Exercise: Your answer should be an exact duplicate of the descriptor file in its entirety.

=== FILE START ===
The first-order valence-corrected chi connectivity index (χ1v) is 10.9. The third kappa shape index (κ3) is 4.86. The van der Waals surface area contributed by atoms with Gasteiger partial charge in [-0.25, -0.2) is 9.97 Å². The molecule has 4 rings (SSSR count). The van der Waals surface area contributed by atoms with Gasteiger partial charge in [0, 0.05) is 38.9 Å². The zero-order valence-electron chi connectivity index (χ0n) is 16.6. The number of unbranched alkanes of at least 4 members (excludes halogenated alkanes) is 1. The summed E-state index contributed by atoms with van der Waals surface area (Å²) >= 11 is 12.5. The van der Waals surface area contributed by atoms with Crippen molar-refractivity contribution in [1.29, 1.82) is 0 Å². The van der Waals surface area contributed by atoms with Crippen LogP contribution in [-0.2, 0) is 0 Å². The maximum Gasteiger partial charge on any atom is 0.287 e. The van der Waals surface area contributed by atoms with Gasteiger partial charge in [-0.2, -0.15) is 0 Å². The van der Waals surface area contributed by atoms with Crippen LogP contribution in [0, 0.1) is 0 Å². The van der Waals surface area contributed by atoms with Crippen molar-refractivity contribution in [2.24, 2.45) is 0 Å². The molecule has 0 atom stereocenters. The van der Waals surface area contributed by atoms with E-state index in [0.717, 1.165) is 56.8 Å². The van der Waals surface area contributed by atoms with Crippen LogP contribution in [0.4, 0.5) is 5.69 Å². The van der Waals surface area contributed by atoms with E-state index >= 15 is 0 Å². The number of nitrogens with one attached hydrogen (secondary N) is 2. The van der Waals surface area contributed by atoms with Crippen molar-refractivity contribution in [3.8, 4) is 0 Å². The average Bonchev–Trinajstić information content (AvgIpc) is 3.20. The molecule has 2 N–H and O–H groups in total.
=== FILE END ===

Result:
The first-order valence-corrected chi connectivity index (χ1v) is 10.9. The third kappa shape index (κ3) is 4.86. The van der Waals surface area contributed by atoms with Gasteiger partial charge in [-0.25, -0.2) is 9.97 Å². The molecule has 4 rings (SSSR count). The van der Waals surface area contributed by atoms with Gasteiger partial charge in [0, 0.05) is 38.9 Å². The zero-order valence-electron chi connectivity index (χ0n) is 16.6. The number of unbranched alkanes of at least 4 members (excludes halogenated alkanes) is 1. The summed E-state index contributed by atoms with van der Waals surface area (Å²) >= 11 is 12.5. The van der Waals surface area contributed by atoms with Crippen molar-refractivity contribution in [1.29, 1.82) is 0 Å². The van der Waals surface area contributed by atoms with Crippen LogP contribution in [-0.2, 0) is 0 Å². The maximum Gasteiger partial charge on any atom is 0.287 e. The van der Waals surface area contributed by atoms with Gasteiger partial charge in [-0.2, -0.15) is 0 Å². The van der Waals surface area contributed by atoms with Crippen LogP contribution in [0, 0.1) is 0 Å². The van der Waals surface area contributed by atoms with Crippen molar-refractivity contribution in [2.24, 2.45) is 0 Å². The molecule has 0 atom stereocenters. The van der Waals surface area contributed by atoms with E-state index in [0.717, 1.165) is 56.8 Å². The van der Waals surface area contributed by atoms with Crippen LogP contribution in [0.4, 0.5) is 5.69 Å². The van der Waals surface area contributed by atoms with E-state index >= 15 is 0 Å². The number of nitrogens with one attached hydrogen (secondary N) is 2. The van der Waals surface area contributed by atoms with Crippen molar-refractivity contribution in [3.8, 4) is 0 Å². The average Bonchev–Trinajstić information content (AvgIpc) is 3.20. The molecule has 2 N–H and O–H groups in total.